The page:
A Response to “Political Party Funding & Nigerians”


If I may extend your argument, there was a time when political party funding was ethical (enough). This was the period after World War II up to the 1970s manly in the developed world. The current unethical nature of political party funding is not peculiar to Nigeria since it all started and blossomed in some of the world’s oldest democracies. The reasons for the transition from ‘legitimate ethical’ to ‘legalised unethical’ party funding are numerous but a few will touched on here.

Firstly, the business elites resented the post-war conditions placed on them such as the high taxes (super taxes) they had to pay on their profits, the state regulation of their corporations, the welfare state but above “the one man / women, one vote” principle. The conditions they wanted created was achieved by economists and intellectuals of the Mont Perelin Society and corporate owners is what we now know a neoliberalism (and its consequences). Furthermore, corporations empowered by massive privatisation, phenomenal profits and disempowered governments supplanted a “voters’ democracy” with a “lobbyists’ democracy” i.e. democracy sold to the highest bidder at the regulatory level and beyond making the votes of the electorate effectively worthless. You cannot vote against the interests of Goldman Sachs, Shell, General Motors or Microsoft.

Secondly, with the money-only incentive of neoliberalism as the central doctrine of people lives in general they became more self-serving in an age where “greed is right”. The days of “the struggle is its own reward” and “too much government intervention is bad” were over. An unforeseen consequence of this doctrine coupled with the demise of competing ideologies held by political parties, politics became increasing expensive and spiralling… The only people who could afford to influence political parties were not leading ideologues, super activists, “good men and women”, the odd maverick, but corporations with loads of money. Party conventions are now corporate opportunities events not for the party faithful.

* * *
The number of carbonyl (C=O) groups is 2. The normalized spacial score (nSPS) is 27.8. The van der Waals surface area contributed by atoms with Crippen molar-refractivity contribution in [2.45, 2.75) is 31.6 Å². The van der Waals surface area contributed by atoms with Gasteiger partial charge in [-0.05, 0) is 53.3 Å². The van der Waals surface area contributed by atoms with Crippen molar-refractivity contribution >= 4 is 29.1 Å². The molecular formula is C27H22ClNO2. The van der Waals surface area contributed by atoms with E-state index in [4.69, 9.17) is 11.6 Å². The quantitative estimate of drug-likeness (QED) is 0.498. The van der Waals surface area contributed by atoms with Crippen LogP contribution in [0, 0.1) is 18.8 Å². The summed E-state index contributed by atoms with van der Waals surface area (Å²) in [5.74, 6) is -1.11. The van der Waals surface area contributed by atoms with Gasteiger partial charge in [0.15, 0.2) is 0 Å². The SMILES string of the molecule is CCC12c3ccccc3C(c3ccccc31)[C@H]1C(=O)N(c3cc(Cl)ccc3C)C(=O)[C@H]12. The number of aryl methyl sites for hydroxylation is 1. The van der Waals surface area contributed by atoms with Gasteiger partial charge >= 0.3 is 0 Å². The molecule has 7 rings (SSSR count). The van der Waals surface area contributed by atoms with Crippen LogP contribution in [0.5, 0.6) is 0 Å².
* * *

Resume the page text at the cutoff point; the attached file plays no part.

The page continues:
Thirdly, with the spiralling cost politics and participation in it, the politician who once held high levels of power when elected now became a modest pawn of corporations. For politicians in office to get re-elected they have to spend up 80% of their time fund raising for their campaigns. An index of election success is measured in spent per constituency campaign e.g. Mr A spent $3 dollars for every $1 Miss B spent to win Michigan. The big donors co-opt, compromise or corrupt the desperately needy politicians before giving them their money. Quid pro quo.

Fourthly, the days when politicians across the board, regardless of their persuasion or ideology, entered into politics for the “public good” ended in the 1980s. Now politicians seek only what is good for them and there is no better way of doing this than serving the interests of corporations who fund their elections generously and give them lucrative jobs and contracts when they leave office. Politics of the minority, corporations and politicians, is all we now have. Voters and democracy has been overthrown.

Fifthly, there was a time when Nigerian politicians could look to or be nagged in to looking at Western nation like the United States and the United Kingdom for ethical guidance and the right approach to politics. Such guidance and approach is now dated. Nigerians anywhere in the world when supporting / defending their favoured Nigerian politicians and political parties will quickly google a similar unethical occurrence in the USA or UK or elsewhere.

How do I conclude?

Grimot Nane

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